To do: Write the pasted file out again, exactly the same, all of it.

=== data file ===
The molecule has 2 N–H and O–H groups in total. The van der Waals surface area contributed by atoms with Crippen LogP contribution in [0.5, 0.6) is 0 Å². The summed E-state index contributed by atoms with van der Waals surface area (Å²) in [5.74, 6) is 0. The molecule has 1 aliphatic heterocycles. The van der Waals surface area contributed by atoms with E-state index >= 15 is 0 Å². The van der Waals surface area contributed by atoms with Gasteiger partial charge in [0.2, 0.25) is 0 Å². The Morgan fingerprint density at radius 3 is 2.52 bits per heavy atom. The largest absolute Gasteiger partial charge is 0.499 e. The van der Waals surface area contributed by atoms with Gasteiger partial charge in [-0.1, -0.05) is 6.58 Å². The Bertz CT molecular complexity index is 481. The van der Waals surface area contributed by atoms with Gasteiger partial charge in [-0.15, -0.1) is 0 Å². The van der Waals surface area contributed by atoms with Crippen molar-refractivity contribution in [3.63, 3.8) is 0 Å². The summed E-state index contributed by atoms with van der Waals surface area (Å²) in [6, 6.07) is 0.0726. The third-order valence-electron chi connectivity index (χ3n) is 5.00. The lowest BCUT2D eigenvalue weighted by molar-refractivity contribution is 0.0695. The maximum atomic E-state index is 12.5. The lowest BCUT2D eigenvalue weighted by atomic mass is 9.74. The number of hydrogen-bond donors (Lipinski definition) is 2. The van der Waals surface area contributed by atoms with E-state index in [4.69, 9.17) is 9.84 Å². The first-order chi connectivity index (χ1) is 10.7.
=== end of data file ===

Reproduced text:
The molecule has 2 N–H and O–H groups in total. The van der Waals surface area contributed by atoms with Crippen LogP contribution in [0.5, 0.6) is 0 Å². The summed E-state index contributed by atoms with van der Waals surface area (Å²) in [5.74, 6) is 0. The molecule has 1 aliphatic heterocycles. The van der Waals surface area contributed by atoms with E-state index >= 15 is 0 Å². The van der Waals surface area contributed by atoms with Gasteiger partial charge in [0.2, 0.25) is 0 Å². The Morgan fingerprint density at radius 3 is 2.52 bits per heavy atom. The largest absolute Gasteiger partial charge is 0.499 e. The van der Waals surface area contributed by atoms with Gasteiger partial charge in [-0.1, -0.05) is 6.58 Å². The Bertz CT molecular complexity index is 481. The van der Waals surface area contributed by atoms with Gasteiger partial charge in [-0.15, -0.1) is 0 Å². The van der Waals surface area contributed by atoms with Crippen molar-refractivity contribution in [3.63, 3.8) is 0 Å². The summed E-state index contributed by atoms with van der Waals surface area (Å²) in [6, 6.07) is 0.0726. The third-order valence-electron chi connectivity index (χ3n) is 5.00. The lowest BCUT2D eigenvalue weighted by molar-refractivity contribution is 0.0695. The maximum atomic E-state index is 12.5. The lowest BCUT2D eigenvalue weighted by atomic mass is 9.74. The number of hydrogen-bond donors (Lipinski definition) is 2. The van der Waals surface area contributed by atoms with E-state index in [4.69, 9.17) is 9.84 Å². The first-order chi connectivity index (χ1) is 10.7.